My hon. Friend speaks powerfully about something she knows a lot about. The number of zero-hours contracts in the social care sector, and more widely across the economy, has grown. It is incredibly difficult to plan from week to week if someone does not know how much money they will take home or whether they can afford to pay the rent and bills and put food on the table. That is why more people in work are having to rely on food banks to make ends meet.
I move now to key reforms that have spun out of control under the Government. Universal credit was supposed to cut fraud and make work pay, but after five wasted years of this Government and more than half a billion pounds of taxpayers’ money spent, it is being paid to just 41,000 of the 1 million people who were supposed to be receiving it last April. The National Audit Office has identified a fortress mentality and a “good news” reporting culture in the Department as key factors behind this fiasco. Last summer, the Secretary of State promised an accelerated roll-out plan, but we have yet to see much evidence of it—things could not be going much slower.
The Work programme—another failed programme—was the Government’s belated and inadequate replacement for the future jobs fund they scrapped, but it has failed to tackle long-term unemployment. Indeed, the number of long-term unemployed people has risen by a staggering 49% since 2010. It still sends more people back to sign on at the jobcentre after two years than it places in a job and has made no impact on the disadvantaged and high-risk unemployment faced by over-50s and disabled people. The introduction of personal independence payments has also been a complete and utter shambles, leaving sick and disabled people waiting months on end for support, while total spending has gone over budget by more than £2 billion. The roll-out of employment and support allowance was supposed to deliver big savings by helping more disabled people into work, but just 8% of people on ESA have been helped into work by the Work programme. Furthermore, analysis by the House of Commons Library shows that the Secretary of State has spent £8.6 billion more than he said he would on ESA. What a mess and what a waste—five years of Tory welfare waste we needed this Budget to put an end to.
The Budget was a wasted opportunity. We needed a better plan to make work pay and get social security spending under control, but instead the report of the independent OBR confirmed that all we could expect from the Government in the future was more of the same: more unplanned spending on social security and more failure to deliver promised savings on disability and sickness benefits, with the OBR noting on page 143 that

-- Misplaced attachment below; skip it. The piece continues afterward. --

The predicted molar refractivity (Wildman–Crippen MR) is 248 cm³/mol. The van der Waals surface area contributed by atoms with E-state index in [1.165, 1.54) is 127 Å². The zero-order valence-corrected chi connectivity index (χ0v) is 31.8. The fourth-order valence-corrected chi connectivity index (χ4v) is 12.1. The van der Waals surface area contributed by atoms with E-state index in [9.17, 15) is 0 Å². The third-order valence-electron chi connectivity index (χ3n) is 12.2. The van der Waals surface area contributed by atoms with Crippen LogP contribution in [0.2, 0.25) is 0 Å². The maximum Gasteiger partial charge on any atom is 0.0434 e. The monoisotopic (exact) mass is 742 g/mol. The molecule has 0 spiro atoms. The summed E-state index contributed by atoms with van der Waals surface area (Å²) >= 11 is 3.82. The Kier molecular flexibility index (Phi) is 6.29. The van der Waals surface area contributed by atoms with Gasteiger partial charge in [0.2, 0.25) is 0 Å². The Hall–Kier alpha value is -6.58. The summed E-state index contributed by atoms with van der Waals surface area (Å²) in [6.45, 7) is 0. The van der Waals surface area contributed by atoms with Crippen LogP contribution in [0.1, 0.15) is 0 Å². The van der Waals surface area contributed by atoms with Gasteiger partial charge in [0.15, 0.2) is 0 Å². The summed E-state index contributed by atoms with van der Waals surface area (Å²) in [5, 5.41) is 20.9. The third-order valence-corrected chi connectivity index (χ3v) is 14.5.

“projected spending on incapacity benefits, DLA and PIP is up by £0.2 billion a year on average between 2014-15 and 2019-20”; more failure to deliver promised savings on fraud, with the OBR reporting on page 191 that it had
“revised down the savings associated with tax credits operational measures. These increase spending by £0.2 billion a year between 2015-16 and 2019-20”; and more of the “good news” culture on welfare reform, with the OBR noting on page 192 that
“we have noted a history of optimism bias relating to reforms to incapacity benefits, disability benefits and universal credit.”
“Optimism bias” is a polite way of saying that we cannot trust a word the Government say.
In a moment of optimism bias, the Secretary of State promised that 1 million people would be on universal credit by April 2014, but one year on, fewer than 41,000 people are claiming it. In another moment of optimism bias, he promised that universal credit would be on time and on budget, but with delay after delay and millions of pounds written off, everyone knows that it is neither on time nor on budget. In yet another case of the Government’s optimism bias, they promised to back carers but then forced 60,000 households with carers to pay the bedroom tax, as my hon. Friend Barbara Keeley mentioned. Was it not optimism bias that led the Chancellor to promise to reduce the benefit bill, only for the Government to spend £25 billion more on social security than they set out to spend? And perhaps optimism bias is why the Chancellor broke his promise to clear the deficit by the end of this Parliament.